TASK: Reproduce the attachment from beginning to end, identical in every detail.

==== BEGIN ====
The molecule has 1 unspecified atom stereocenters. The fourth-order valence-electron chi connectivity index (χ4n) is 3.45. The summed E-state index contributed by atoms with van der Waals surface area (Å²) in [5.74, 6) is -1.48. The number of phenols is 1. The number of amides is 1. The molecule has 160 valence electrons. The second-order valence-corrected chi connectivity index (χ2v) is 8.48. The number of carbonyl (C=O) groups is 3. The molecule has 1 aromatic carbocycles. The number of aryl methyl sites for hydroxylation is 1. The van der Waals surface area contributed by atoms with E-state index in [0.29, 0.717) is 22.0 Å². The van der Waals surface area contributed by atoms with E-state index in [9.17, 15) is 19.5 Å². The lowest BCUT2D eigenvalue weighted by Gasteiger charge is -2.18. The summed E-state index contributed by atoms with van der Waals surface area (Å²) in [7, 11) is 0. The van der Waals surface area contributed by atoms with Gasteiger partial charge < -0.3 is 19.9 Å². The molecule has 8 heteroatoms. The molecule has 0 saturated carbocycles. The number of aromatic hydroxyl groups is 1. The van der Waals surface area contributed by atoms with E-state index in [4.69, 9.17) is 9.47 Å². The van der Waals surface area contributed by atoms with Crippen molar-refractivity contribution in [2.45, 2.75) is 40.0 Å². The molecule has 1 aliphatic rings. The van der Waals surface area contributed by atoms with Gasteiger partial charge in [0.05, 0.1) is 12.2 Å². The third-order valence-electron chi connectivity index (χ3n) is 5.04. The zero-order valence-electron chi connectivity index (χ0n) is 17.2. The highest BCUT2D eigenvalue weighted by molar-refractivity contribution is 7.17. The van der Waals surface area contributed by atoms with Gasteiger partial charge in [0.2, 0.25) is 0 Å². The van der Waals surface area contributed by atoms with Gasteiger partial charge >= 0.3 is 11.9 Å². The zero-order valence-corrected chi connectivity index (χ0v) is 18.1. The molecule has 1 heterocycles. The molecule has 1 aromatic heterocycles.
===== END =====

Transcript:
The molecule has 1 unspecified atom stereocenters. The fourth-order valence-electron chi connectivity index (χ4n) is 3.45. The summed E-state index contributed by atoms with van der Waals surface area (Å²) in [5.74, 6) is -1.48. The number of phenols is 1. The number of amides is 1. The molecule has 160 valence electrons. The second-order valence-corrected chi connectivity index (χ2v) is 8.48. The number of carbonyl (C=O) groups is 3. The molecule has 1 aromatic carbocycles. The number of aryl methyl sites for hydroxylation is 1. The van der Waals surface area contributed by atoms with E-state index in [0.29, 0.717) is 22.0 Å². The van der Waals surface area contributed by atoms with E-state index in [9.17, 15) is 19.5 Å². The lowest BCUT2D eigenvalue weighted by Gasteiger charge is -2.18. The summed E-state index contributed by atoms with van der Waals surface area (Å²) in [7, 11) is 0. The van der Waals surface area contributed by atoms with Gasteiger partial charge < -0.3 is 19.9 Å². The molecule has 8 heteroatoms. The molecule has 0 saturated carbocycles. The number of aromatic hydroxyl groups is 1. The van der Waals surface area contributed by atoms with E-state index in [4.69, 9.17) is 9.47 Å². The van der Waals surface area contributed by atoms with Crippen molar-refractivity contribution in [2.45, 2.75) is 40.0 Å². The molecule has 1 aliphatic rings. The van der Waals surface area contributed by atoms with Gasteiger partial charge in [0.05, 0.1) is 12.2 Å². The third-order valence-electron chi connectivity index (χ3n) is 5.04. The zero-order valence-electron chi connectivity index (χ0n) is 17.2. The highest BCUT2D eigenvalue weighted by molar-refractivity contribution is 7.17. The van der Waals surface area contributed by atoms with Gasteiger partial charge in [0.2, 0.25) is 0 Å². The van der Waals surface area contributed by atoms with Gasteiger partial charge >= 0.3 is 11.9 Å². The zero-order valence-corrected chi connectivity index (χ0v) is 18.1. The molecule has 1 heterocycles. The molecule has 1 aromatic heterocycles.